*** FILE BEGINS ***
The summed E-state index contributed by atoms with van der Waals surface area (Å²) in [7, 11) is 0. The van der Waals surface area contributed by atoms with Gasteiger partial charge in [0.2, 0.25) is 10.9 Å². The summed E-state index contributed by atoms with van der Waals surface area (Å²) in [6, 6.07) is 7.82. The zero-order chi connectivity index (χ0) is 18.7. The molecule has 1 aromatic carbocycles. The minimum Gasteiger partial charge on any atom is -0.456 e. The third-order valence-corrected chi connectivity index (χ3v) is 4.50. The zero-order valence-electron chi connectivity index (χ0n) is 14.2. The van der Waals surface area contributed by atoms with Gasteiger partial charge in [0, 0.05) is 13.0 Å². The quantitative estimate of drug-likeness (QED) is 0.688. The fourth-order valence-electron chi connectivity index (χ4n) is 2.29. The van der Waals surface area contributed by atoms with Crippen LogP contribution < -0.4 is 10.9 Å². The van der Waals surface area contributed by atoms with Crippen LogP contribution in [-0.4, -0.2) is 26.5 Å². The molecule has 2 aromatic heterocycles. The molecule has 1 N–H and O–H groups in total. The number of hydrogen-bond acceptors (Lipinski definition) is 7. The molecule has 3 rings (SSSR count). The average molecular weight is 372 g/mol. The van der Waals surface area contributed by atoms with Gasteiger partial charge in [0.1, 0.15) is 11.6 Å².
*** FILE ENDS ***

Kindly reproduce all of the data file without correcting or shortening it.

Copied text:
The summed E-state index contributed by atoms with van der Waals surface area (Å²) in [7, 11) is 0. The van der Waals surface area contributed by atoms with Gasteiger partial charge in [0.2, 0.25) is 10.9 Å². The summed E-state index contributed by atoms with van der Waals surface area (Å²) in [6, 6.07) is 7.82. The zero-order chi connectivity index (χ0) is 18.7. The molecule has 1 aromatic carbocycles. The minimum Gasteiger partial charge on any atom is -0.456 e. The third-order valence-corrected chi connectivity index (χ3v) is 4.50. The zero-order valence-electron chi connectivity index (χ0n) is 14.2. The van der Waals surface area contributed by atoms with Gasteiger partial charge in [0, 0.05) is 13.0 Å². The quantitative estimate of drug-likeness (QED) is 0.688. The fourth-order valence-electron chi connectivity index (χ4n) is 2.29. The van der Waals surface area contributed by atoms with Crippen LogP contribution < -0.4 is 10.9 Å². The van der Waals surface area contributed by atoms with Crippen LogP contribution in [-0.4, -0.2) is 26.5 Å². The molecule has 2 aromatic heterocycles. The molecule has 1 N–H and O–H groups in total. The number of hydrogen-bond acceptors (Lipinski definition) is 7. The molecule has 3 rings (SSSR count). The average molecular weight is 372 g/mol. The van der Waals surface area contributed by atoms with Gasteiger partial charge in [0.1, 0.15) is 11.6 Å².